Wednesday, December 24, 2008
"Que Huevos!" ("What Balls!") grinned Don Juanito the tailor, sipping his tea across the counter and extolling the bravery of Muntadhar al-Zaidi, the Iraqi reporter who gained instant hero status for hurling his shoes at U.S. president George Bush during a Baghdad news conference last week (Dec. 13th). "He should have thrown clown shoes - that way he wouldn't have missed Bush," Daniel the greeter chimed in. An avid wrestling fan, Daniel was impressed by Bush's stutter step dodge of the incoming missiles. "The shoes must be the weapons that Bush was looking for, no?" smiled Manuel the waiter, "now they will take all the shoes from Iraq!" Berta the nurse invited the crowd to bring their old shoes to the U.S. Embassy here to bid goodbye to George Bush.
The chatter over evening coffee was not taking place in a downtown Baghdad café but rather at the venerable La Blanca, an old quarter gathering spot here in Mexico City. This reporter, a regular customer for a quarter of a century, could not remember when events half a world away had so animated conversation around the cafeteria counter.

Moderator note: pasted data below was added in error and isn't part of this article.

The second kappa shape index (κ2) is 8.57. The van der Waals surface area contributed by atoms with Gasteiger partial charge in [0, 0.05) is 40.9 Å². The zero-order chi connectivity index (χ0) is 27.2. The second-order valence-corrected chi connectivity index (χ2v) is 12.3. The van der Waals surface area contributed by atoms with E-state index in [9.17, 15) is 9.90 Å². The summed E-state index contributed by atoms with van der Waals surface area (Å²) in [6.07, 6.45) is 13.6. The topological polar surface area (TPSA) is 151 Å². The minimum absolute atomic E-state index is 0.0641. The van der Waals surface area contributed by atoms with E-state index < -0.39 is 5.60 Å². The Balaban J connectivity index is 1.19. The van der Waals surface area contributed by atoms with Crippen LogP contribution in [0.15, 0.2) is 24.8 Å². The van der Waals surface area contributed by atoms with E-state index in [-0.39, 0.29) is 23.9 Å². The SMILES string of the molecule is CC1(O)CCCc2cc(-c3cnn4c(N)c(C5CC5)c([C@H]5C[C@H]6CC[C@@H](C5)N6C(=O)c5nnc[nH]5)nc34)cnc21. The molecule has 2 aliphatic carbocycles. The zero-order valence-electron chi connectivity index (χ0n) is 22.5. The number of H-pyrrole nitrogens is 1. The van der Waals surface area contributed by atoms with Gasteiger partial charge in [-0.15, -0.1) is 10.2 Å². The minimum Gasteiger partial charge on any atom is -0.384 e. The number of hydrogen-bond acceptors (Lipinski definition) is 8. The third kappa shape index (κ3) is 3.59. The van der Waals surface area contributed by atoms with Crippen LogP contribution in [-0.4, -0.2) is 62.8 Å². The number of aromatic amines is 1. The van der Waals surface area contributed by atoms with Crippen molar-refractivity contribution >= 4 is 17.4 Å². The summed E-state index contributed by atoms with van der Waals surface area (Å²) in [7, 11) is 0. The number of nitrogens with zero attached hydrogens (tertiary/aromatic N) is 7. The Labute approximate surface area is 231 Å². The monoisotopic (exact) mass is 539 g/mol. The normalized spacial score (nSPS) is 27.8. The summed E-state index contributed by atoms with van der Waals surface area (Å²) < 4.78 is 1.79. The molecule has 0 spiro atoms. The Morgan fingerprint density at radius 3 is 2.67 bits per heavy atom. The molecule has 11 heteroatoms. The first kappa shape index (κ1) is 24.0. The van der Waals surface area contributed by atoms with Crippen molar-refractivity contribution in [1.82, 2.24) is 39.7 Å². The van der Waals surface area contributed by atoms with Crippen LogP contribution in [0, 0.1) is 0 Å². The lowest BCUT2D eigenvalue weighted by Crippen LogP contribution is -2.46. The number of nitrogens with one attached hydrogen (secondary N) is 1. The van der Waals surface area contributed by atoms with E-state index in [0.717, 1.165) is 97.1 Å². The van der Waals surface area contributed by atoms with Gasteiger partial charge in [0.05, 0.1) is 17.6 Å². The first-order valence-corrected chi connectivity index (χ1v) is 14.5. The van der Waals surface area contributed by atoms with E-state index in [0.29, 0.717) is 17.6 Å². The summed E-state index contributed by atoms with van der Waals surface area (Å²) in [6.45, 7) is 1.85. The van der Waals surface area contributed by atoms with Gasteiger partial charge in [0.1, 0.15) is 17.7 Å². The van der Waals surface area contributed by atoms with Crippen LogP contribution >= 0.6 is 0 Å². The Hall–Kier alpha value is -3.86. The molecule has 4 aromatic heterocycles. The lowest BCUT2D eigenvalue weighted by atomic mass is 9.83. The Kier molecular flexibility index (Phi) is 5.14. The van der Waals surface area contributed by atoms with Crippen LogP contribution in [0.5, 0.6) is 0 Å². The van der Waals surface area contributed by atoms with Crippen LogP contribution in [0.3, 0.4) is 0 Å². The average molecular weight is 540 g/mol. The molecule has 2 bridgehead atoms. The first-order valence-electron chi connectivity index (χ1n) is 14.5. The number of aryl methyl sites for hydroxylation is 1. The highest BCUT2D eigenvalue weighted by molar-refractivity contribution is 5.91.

Indeed, Mexico, like much of what used to be hailed as the third world, was following the fortunes of the Iraqi reporter with avid interest. Televisa and TV Azteca, Mexico's two-headed television monopoly, had both led with the story two nights running on primetime news - Televisa ran footage of al Zaidi's audacious fling from three distinct angles in slow motion. La Jornada, the left daily, splashed the flying shoes frame by frame across its front page and the political cartoonists are having a field day with the shoe toss. "We need this to divert us from our troubles," chuckled Daniel. "If you are writing something please say that we thank Mr. al-Zaidi for throwing his shoes at Bush."